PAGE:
Honestly? There was only one thing left to do. Rip rip. Start over. It is the one beauty of knitting. You can always start over.

IMG_8850I feel much better now. And, to make it easier on my psyche, I’ve re-started the sweater bottom up, with the intention of knitting the sleeves from the top down using short rows. It’s almost as if I have a different project on the needles.

IMG_1557So, when in doubt….RIP IT!


I have a confession to make. I love watching DVDs of Julia Child shows as I’m falling asleep. I find her voice strangely comforting. This may explain my food dreams, but that is another story.

I was watching Baking with Julia…the quick breads episode with Marion Cunningham. I was obsessed with how Marion Cunningham mixed practically EVERYTHING with her hands. I had Irish Soda Bread firmly embedded in my brain.

Irish soda bread, in my mind, is the ultimate quick bread. Simple ingredients, the bread leavened by the CO2 bubbles created by the baking soda reacting with the acid in the buttermilk.

The only debate, then, is whether you make Irish Soda Bread plain, or with “stuff” in it. For me, as I dislike caraway seeds (and anything that tastes of black licorice, for that matter, blech), the question is….with or without raisins? I usually do with, unless it is a part of a St. Patrick’s Day corned beef and cabbage boiled dinner.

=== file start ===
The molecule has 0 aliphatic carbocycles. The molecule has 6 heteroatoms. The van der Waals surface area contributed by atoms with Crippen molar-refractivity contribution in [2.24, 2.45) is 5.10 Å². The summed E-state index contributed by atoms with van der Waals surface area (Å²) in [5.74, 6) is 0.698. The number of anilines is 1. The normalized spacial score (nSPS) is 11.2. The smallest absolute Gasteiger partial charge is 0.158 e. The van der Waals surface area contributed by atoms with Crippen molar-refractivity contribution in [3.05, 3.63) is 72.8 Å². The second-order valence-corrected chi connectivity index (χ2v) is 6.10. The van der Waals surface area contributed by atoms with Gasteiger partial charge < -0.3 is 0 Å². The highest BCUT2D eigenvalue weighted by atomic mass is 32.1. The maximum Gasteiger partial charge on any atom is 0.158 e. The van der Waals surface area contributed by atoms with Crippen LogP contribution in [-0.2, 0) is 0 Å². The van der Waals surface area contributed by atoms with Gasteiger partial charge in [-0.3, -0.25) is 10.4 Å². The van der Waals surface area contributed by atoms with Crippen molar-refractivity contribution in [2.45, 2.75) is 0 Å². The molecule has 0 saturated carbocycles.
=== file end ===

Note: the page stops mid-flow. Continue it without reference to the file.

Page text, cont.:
Happy St. Patrick’s Day!

Irish Soda Bread (Adapted from Baking with Julia and other recipes from the web)

  • 4  to 4.25 cups flour (depending on the humidity of your location or the day)
  • 2 Tbsp sugar
  • 2 tsp Kosher salt
  • 1 teaspoon baking soda
  • 3 Tbsp butter
  • 1 1/2 cup raisins
  • 1 large egg, lightly beaten
  • 1 3/4 cups buttermilk (or in my case, 7 tbsp of Saco Buttermilk blend)

IMG_8749(The original recipe in Baking with Julia only has flour, baking soda, salt and buttermilk. The addition of butter and egg make for a richer dough. If you omit the egg, up the buttermilk to 2 cups)

Preheat oven to 400°. Make sure the oven is well heated before starting the mixing process — as soon as the liquid is added, the leavening process will begin.

Whisk together 4 cups of flour, the sugar, salt, and baking soda into a large mixing bowl. If you are using Saco, blend the powder in at this point.

Work the butter into the flour mixture until it resembles coarse meal, then add in the raisins.